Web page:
Making the case for a statement coat
This winter, warm up to a jazzier style of coat
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Car coats – don’t let the name deceive you. Yes, back in the day, they were the outerwear of choice for drivers of open-top automobiles. Not only did the style of coat keep them warm and protected from the elements, they also allowed for full range of motion. But today’s car coats are made for more than cruising in a convertible. While the style is still the same, the car coats of the 21st century are no longer made from heavy wool fabrics. They now come in lighter fabrics, more daring colours and patterns, and vary in length. Allow us to steer you in the right direction, so you can get the fit of these classic coats just right. No driving licence necessary.
With a slightly A-line shape, a car coat is typically single-breasted and less tailored than your standard overcoat. “It should be a little looser,” says Thread stylist Freddie Kemp. “The spread collar and less formal heritage allows for a looser silhouette, which means you can experiment with layering underneath.”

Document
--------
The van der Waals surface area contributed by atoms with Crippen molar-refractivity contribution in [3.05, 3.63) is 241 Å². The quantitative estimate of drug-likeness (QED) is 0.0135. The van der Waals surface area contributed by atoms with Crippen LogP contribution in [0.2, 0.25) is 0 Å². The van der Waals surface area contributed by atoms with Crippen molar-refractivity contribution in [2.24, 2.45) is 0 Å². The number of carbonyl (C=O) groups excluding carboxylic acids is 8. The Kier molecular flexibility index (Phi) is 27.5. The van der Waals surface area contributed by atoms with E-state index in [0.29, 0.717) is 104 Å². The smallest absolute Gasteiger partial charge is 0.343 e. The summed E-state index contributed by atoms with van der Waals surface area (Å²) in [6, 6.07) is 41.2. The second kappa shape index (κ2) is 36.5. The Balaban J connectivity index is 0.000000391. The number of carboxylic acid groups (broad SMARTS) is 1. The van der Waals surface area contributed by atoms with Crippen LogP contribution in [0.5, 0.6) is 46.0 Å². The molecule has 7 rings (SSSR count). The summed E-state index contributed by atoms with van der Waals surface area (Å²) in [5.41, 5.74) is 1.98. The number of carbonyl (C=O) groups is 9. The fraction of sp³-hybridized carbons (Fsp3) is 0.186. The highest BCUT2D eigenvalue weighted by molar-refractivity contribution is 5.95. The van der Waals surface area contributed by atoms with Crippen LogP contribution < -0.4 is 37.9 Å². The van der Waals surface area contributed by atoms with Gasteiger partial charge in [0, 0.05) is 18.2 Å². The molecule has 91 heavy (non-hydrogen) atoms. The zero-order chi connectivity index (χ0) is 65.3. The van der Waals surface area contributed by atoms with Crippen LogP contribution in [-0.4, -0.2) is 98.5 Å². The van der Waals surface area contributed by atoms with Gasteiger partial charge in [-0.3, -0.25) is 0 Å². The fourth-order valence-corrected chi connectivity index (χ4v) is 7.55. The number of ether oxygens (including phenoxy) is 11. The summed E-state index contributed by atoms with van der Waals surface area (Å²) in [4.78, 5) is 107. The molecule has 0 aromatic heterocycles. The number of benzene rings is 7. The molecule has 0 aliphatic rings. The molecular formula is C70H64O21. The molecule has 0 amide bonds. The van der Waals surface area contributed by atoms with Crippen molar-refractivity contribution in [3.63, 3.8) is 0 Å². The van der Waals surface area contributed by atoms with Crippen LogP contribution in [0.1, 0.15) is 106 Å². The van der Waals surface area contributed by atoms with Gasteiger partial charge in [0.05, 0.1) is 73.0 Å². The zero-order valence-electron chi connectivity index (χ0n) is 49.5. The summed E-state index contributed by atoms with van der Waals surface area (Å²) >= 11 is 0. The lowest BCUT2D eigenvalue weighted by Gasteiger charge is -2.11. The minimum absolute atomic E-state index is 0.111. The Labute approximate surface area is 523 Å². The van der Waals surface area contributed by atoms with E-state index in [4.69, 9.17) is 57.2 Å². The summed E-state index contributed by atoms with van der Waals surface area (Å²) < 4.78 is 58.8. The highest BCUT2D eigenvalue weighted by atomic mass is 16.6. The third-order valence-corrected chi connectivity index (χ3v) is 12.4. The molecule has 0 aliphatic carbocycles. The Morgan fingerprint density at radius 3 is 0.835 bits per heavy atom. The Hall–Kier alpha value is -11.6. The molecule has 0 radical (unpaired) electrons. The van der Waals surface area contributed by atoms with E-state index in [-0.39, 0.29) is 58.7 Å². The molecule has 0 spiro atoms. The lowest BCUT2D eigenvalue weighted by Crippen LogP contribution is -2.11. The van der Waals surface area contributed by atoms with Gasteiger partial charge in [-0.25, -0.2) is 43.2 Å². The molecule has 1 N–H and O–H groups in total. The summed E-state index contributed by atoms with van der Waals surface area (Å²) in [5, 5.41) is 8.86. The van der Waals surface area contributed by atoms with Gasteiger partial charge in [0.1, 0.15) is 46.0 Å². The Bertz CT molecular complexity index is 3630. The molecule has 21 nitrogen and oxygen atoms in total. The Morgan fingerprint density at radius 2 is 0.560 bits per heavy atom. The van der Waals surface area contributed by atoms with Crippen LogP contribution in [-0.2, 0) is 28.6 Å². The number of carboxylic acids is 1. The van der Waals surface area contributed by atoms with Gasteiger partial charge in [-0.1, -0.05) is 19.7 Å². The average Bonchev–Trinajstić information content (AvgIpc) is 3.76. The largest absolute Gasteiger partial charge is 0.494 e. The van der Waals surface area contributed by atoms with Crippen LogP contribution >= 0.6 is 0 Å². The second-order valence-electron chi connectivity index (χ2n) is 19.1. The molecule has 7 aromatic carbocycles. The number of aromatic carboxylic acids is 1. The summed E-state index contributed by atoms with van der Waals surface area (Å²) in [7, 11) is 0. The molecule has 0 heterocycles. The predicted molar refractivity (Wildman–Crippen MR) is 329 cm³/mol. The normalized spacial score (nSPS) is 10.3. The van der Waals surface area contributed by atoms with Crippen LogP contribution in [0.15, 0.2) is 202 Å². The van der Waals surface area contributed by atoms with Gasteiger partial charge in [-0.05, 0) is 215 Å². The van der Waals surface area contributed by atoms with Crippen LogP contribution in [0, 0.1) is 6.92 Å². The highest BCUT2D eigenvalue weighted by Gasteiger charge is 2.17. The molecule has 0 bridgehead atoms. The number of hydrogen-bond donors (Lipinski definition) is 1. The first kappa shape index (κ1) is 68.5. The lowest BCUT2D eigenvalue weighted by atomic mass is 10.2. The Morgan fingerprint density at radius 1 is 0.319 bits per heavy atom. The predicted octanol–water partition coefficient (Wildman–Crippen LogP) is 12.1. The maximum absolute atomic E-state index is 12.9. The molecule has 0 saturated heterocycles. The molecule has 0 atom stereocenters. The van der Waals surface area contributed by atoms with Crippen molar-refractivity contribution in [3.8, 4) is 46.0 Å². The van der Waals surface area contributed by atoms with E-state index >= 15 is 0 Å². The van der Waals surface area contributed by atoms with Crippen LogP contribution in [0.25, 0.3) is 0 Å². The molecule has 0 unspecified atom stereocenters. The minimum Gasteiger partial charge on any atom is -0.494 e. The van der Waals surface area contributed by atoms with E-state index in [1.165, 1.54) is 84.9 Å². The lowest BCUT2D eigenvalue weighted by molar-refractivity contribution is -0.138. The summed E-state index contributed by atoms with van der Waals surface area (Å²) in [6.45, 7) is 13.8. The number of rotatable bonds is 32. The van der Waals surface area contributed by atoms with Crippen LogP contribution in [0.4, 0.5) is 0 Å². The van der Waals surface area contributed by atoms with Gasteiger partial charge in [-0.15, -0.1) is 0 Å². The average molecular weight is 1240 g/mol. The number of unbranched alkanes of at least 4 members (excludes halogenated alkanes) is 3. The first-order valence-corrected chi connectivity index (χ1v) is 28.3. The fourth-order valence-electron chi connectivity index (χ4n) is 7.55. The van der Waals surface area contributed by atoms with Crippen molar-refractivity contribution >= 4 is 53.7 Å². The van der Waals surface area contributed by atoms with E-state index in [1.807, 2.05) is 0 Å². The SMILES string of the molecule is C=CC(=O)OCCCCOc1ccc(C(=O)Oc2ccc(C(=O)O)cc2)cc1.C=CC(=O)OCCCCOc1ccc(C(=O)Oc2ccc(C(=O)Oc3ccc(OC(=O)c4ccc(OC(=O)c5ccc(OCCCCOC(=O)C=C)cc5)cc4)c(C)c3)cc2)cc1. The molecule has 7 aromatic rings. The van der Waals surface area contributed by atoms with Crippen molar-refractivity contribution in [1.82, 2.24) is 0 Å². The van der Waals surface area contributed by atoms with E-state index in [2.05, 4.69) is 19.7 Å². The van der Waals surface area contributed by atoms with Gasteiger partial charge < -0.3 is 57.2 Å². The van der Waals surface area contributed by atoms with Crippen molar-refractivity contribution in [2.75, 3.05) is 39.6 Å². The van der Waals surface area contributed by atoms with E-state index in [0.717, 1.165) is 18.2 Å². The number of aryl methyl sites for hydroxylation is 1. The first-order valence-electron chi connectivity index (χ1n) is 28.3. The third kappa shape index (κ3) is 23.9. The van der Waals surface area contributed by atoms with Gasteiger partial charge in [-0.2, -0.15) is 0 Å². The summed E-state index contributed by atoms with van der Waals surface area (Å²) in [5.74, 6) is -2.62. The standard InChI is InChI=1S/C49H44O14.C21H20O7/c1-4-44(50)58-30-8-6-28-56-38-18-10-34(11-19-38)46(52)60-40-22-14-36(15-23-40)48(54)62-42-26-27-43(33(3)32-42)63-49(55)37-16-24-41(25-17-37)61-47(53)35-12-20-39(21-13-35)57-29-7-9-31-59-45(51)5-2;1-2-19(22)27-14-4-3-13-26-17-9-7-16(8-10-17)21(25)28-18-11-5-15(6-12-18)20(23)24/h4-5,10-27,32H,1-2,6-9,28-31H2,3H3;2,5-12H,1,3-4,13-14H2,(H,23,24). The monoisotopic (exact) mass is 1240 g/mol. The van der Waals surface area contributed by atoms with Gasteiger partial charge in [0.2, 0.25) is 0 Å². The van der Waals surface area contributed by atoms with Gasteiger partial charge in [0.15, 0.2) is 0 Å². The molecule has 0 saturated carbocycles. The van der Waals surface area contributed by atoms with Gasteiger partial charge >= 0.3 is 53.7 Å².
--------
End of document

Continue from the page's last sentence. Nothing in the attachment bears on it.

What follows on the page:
Car coats used to be rather long when driving convertibles to keep the driver warm. When cars began to have heating and roofs, they got shorter to allow drivers to get in and out the car with ease. “While the length today varies, a classic car coat should sit mid-thigh,” Freddie says.
The collar should be a straight spread collar that can be popped up when the weather gets too gusty (or when you’re driving open-top with the wind in your hair, as you do).
“Your car coat should have a rather clean-looking front with welt pockets and often a hidden placket (opening). The front welt pockets should be diagonal and, more often than not, the coat should be fastened with buttons,” Freddie says.
Words: Ashiana Pradhan
Photography: Angus Williams
Styling: Freddie Kemp
Which one coat will see you through winter after winter? We’ve got the answer.